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The 2,500-Year-Old “Great Wall” of Athens

Dema Wall
Ruins of the Dema Wall of ancient Athens, which shares similarities with China’s famous Great Wall. Credit: Mark Landon / CC BY 4.0 / Wikimedia Commons

Ancient Athens had its own “Great Wall” like China’s that started from Mount Aigaleo and reached Parnitha Mountain, built to stop raids during the Peloponnesian War (431-404 BC).

The great stone structure that is 4.5 kilometers (2.8 miles) long connects the two mountains in order to block the passageway between them. It was built about 2,500 years ago, during the Peloponnesian War, to stop Spartans and their allies from attacking Athens.

It was the passage that Thucydides called “Kropeia” and was the main invasion passage the Peloponnesian forces used to attack Attica and Athens.

In the 19th century the locals named the wall “Dema” or “Desis” because it looks like it “ties” the two mountains together.

The stone fortifications start from the northeast of Aspropyrgos and end around 2.5 kilometers west of the Ano Liosia suburb, where the narrow passage between Aigaleo and Parnitha Mountain is formed.

History of Dema Great Wall

The Dema Great Wall of Athens was around 4.5 kilometers long and was built to protect the strategically important pass that led from Acharnes to the Thriasian Field. From there the Spartans, under the command of King Archidamus, invaded the Acharnic Field in 431 BC, the first year of the Peloponnesian War.

The wall was built of roughly hewn polygonal boulders without binding material, with the gaps filled with smaller stones. The fortification is not a single unit, consisting of multiple small, overlapping sections, creating narrow corridors and entrances with sloping ramps behind them for easy access to its flat top. The thickness of the walls varies between 1.5 and 2.8 meters (4,92 to 9.12 feet).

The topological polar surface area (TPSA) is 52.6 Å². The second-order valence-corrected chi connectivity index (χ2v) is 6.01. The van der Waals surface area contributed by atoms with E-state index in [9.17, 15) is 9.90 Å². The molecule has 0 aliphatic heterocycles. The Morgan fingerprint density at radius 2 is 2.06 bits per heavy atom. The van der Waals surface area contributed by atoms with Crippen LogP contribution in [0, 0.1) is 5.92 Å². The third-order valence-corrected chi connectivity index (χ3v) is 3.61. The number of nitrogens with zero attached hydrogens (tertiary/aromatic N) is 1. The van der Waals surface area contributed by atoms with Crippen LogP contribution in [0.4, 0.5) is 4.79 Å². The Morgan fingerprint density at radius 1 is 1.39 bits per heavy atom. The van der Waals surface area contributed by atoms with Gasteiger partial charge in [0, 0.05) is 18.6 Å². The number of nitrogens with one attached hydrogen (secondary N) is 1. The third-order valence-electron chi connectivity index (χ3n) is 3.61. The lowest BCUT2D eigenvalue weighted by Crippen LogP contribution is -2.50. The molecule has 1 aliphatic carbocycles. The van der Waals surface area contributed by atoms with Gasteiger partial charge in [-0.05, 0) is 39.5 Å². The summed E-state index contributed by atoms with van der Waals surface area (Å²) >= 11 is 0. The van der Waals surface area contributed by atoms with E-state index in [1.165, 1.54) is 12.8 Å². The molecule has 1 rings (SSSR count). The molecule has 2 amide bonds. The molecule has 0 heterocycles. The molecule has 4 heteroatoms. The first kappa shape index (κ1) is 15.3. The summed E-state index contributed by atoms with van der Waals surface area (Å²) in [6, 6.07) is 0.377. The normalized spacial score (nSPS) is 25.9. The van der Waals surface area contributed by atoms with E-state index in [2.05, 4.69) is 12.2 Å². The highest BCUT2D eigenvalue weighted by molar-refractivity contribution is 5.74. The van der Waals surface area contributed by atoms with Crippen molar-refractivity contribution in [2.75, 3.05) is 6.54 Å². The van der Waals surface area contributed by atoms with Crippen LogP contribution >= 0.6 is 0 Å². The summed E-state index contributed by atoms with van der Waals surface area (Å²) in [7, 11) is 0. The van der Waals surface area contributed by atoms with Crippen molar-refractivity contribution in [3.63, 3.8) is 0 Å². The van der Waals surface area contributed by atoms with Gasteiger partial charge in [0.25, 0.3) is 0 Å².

Two openings that seem to have served as gates are found approximately in the middle of the Dema length. The northern one led to Oea and the southern one to the Thriasian Field. Perhaps there was a third gate. At a distance of 225 meters east of the wall, a Rear Wall has been identified, a low dam made of claystone about 120 meters long, which runs parallel to the main Dema.

Its total length has been calculated at 200 meters. It aimed to block enemy troops towards the plain of Ano Liosia, the eastern side of which is blocked. The Rear Wall was built, in all probability, at the same time as Dema or a little later.

However, the two fortifications appear to be part of the same building plan, as the Rear Wall reinforces the Dema at the point where the latter is more easily accessible, and therefore vulnerable, due to the smoothness of the ground.

Reconstruction of the “Great Wall” of Athens

Although the dating of the reconstruction of the Dema Great Wall of Athens is quite problematic due to the lack of data, most archaeologists place it in the 4th century BC.

In fact, they associate it with the Boeotian War (378-377 BC) considering that it was built to function as a bastion of a large army, which would be defended by numerous hoplites, horsemen, and peltasts.

Many historians emphasize that the Great Wall was not built to intercept enemies moving towards the city of Athens, but to delay them. Thus, the Athenian army, informed of the enemy’s advance, would overtake the attackers before they reached the city. Moreover, the Dema would not allow a large army to pass through in full formation, thus facilitating sabotage, especially in the rearguard.

So far, no efforts have been made on behalf of the Ministry of Culture or other agencies to restore and promote the Great Wall of Attica site.

Today, a railway line and a highway pass through this passage, connecting the northern suburbs of Athens with the Thriasian Field.

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